The Rough Guide to Calypso Gold
Calypso is Trinidad's art form, grounded in Africa, but very much of the West Indies, growing out of slave culture. It's the mainstay of Carnival -- even now, there's still a calypso tent -- and it's a world compiler Jean Michel Gibert knows very well. These really are some of calypso's golden moments, going back to the relatively early days of recording with Monrose's String Orchestra (sounding not unlike a sophisticated American string band), to King Radio in the '40s, or Calypso Rose offering "Rum & Coca Cola," which became a major U.S. hit for the Andrews Sisters, down to calypso's heyday in the '50s, when Lord Kitchen, Mighty Bomber, and Lord Pretender were iconic figures in a genre that briefly went worldwide. But it's not just the performers; the best calypso songs have entered the lexicon of popular music, like "Scandal in the Family," "Mary Ann," or "Man Smart Woman Smarter." Although much calypso has been topical or local, those -- among many others -- have found lasting international fame. The compilation also explores a couple of interesting little side streets -- calypso in French and in Creole, which have never figured largely, but are still significant. All in all, a very satisfying disc that works beautifully as a calypso primer.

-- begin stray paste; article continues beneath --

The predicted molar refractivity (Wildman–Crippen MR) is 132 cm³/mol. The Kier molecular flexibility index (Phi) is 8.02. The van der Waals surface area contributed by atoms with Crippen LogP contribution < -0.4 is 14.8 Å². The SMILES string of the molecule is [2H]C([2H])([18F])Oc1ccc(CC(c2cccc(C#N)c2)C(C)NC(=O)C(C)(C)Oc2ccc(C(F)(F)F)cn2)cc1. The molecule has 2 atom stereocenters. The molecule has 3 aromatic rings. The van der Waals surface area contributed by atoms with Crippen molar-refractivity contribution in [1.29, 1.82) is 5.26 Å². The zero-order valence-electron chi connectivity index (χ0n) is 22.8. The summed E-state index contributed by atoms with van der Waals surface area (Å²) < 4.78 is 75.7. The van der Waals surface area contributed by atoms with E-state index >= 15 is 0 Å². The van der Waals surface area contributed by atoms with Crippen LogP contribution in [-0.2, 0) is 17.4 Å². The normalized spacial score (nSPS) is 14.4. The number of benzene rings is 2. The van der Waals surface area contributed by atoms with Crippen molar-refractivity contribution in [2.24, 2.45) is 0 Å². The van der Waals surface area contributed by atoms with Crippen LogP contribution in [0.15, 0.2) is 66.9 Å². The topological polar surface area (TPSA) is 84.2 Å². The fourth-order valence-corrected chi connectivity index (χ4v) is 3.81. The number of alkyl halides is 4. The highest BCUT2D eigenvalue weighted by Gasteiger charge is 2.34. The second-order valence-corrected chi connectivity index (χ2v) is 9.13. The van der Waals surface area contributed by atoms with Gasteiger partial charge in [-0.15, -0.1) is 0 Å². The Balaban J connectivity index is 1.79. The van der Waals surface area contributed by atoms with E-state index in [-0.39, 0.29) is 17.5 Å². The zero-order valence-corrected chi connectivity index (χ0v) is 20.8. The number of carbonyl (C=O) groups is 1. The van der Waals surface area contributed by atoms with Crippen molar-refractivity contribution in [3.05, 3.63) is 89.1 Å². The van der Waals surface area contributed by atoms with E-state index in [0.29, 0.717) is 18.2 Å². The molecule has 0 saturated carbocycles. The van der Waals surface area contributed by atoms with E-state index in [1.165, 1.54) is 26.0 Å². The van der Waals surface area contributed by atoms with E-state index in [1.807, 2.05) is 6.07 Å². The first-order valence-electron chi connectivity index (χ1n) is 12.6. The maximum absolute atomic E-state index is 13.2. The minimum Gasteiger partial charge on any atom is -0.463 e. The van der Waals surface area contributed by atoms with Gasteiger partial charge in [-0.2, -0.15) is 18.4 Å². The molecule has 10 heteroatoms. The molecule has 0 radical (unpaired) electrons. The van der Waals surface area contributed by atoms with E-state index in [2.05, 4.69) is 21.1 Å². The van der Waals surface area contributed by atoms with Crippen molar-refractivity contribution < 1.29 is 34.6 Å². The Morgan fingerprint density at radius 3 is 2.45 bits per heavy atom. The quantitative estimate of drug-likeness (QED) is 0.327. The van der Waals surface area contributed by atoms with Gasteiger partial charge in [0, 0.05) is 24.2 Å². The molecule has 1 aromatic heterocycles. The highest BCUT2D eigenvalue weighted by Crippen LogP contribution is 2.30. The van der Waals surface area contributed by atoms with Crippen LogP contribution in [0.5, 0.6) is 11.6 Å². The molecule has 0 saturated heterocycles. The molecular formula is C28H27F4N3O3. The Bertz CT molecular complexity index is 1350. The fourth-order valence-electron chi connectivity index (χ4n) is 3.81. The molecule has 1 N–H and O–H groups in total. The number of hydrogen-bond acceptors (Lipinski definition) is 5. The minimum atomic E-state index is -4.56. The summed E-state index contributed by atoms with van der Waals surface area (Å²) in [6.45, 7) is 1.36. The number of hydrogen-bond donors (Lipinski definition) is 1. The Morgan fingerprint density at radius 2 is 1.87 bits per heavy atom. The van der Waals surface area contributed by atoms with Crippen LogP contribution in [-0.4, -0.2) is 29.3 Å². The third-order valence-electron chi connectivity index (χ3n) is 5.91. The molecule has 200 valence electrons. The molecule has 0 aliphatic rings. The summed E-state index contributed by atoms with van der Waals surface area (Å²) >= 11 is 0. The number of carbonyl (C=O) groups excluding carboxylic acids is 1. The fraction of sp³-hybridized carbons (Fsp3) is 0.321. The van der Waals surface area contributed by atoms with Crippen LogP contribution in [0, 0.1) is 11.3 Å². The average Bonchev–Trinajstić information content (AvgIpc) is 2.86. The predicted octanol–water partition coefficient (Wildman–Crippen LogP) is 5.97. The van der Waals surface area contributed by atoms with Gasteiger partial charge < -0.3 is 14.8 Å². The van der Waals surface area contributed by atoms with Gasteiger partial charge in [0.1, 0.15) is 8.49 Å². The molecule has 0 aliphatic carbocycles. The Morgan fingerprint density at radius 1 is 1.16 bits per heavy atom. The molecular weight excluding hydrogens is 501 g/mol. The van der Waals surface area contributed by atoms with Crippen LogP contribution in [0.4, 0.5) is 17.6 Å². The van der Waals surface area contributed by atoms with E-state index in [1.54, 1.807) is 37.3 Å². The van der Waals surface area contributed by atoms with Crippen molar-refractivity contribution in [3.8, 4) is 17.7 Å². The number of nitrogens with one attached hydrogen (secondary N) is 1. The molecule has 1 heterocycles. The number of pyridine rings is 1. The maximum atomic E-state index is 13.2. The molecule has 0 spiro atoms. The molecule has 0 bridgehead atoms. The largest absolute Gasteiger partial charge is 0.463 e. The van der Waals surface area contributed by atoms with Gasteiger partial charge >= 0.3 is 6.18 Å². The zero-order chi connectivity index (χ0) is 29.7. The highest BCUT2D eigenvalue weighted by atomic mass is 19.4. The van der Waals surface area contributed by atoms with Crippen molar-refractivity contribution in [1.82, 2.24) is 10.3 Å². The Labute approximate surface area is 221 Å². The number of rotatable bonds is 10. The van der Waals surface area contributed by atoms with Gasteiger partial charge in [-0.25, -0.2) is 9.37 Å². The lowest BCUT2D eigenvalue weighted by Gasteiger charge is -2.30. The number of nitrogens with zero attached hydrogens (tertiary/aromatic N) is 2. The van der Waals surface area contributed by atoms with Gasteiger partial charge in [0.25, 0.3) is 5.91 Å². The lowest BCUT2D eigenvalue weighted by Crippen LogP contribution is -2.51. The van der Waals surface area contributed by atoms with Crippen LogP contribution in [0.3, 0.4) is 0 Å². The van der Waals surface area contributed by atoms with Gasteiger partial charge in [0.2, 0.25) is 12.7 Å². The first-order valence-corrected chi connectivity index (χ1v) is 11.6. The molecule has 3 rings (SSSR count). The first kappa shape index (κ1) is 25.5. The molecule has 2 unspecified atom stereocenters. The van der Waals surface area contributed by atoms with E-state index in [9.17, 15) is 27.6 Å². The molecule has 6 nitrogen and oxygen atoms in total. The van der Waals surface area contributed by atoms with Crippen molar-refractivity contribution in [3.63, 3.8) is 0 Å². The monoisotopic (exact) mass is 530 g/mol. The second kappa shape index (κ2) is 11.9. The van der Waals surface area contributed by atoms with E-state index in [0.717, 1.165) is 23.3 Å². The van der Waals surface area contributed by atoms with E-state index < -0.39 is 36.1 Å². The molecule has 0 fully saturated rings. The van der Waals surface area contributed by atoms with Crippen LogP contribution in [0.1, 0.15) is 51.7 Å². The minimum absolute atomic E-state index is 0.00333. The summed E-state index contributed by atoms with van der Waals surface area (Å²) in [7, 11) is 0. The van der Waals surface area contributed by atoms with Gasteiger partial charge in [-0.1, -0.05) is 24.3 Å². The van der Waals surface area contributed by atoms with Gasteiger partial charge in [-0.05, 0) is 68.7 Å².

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- World Music Network
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